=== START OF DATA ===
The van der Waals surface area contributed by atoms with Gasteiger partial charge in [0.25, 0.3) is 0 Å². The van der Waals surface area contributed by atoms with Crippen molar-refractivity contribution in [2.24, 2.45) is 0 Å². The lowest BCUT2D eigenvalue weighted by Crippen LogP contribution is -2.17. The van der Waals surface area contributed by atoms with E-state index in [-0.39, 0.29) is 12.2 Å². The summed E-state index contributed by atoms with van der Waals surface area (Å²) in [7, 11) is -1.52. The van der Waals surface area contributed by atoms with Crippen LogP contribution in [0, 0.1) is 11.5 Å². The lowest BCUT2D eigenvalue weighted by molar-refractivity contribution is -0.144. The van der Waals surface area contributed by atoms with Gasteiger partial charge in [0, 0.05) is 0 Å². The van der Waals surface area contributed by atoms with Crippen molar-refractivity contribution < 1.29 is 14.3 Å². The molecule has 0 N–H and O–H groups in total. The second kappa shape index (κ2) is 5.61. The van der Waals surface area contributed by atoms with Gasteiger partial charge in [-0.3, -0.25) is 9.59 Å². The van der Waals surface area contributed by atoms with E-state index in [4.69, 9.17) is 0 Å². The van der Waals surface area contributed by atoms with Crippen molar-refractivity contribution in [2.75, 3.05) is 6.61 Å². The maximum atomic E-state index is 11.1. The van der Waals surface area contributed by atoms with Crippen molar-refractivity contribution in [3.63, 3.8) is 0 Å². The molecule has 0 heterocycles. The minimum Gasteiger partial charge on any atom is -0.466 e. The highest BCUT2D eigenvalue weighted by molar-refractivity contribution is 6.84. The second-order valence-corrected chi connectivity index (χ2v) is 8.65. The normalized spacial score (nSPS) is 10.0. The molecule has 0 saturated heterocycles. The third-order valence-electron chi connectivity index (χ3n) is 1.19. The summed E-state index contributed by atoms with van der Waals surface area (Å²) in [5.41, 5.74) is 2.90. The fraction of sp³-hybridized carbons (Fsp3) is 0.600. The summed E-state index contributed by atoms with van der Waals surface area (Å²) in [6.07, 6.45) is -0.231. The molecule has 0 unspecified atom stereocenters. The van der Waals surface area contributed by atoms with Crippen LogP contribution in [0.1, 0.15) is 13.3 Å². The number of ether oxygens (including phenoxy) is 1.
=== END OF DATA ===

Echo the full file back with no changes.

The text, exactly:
The van der Waals surface area contributed by atoms with Gasteiger partial charge in [0.25, 0.3) is 0 Å². The van der Waals surface area contributed by atoms with Crippen molar-refractivity contribution in [2.24, 2.45) is 0 Å². The lowest BCUT2D eigenvalue weighted by Crippen LogP contribution is -2.17. The van der Waals surface area contributed by atoms with E-state index in [-0.39, 0.29) is 12.2 Å². The summed E-state index contributed by atoms with van der Waals surface area (Å²) in [7, 11) is -1.52. The van der Waals surface area contributed by atoms with Crippen LogP contribution in [0, 0.1) is 11.5 Å². The lowest BCUT2D eigenvalue weighted by molar-refractivity contribution is -0.144. The van der Waals surface area contributed by atoms with Gasteiger partial charge in [0, 0.05) is 0 Å². The van der Waals surface area contributed by atoms with Crippen molar-refractivity contribution < 1.29 is 14.3 Å². The molecule has 0 N–H and O–H groups in total. The second kappa shape index (κ2) is 5.61. The van der Waals surface area contributed by atoms with Gasteiger partial charge in [-0.3, -0.25) is 9.59 Å². The van der Waals surface area contributed by atoms with E-state index in [4.69, 9.17) is 0 Å². The van der Waals surface area contributed by atoms with Crippen molar-refractivity contribution in [2.75, 3.05) is 6.61 Å². The maximum atomic E-state index is 11.1. The van der Waals surface area contributed by atoms with Crippen molar-refractivity contribution in [3.63, 3.8) is 0 Å². The molecule has 0 heterocycles. The minimum Gasteiger partial charge on any atom is -0.466 e. The highest BCUT2D eigenvalue weighted by molar-refractivity contribution is 6.84. The second-order valence-corrected chi connectivity index (χ2v) is 8.65. The normalized spacial score (nSPS) is 10.0. The molecule has 0 saturated heterocycles. The third-order valence-electron chi connectivity index (χ3n) is 1.19. The summed E-state index contributed by atoms with van der Waals surface area (Å²) in [5.41, 5.74) is 2.90. The fraction of sp³-hybridized carbons (Fsp3) is 0.600. The summed E-state index contributed by atoms with van der Waals surface area (Å²) in [6.07, 6.45) is -0.231. The molecule has 0 unspecified atom stereocenters. The van der Waals surface area contributed by atoms with Crippen LogP contribution in [0.1, 0.15) is 13.3 Å². The number of ether oxygens (including phenoxy) is 1.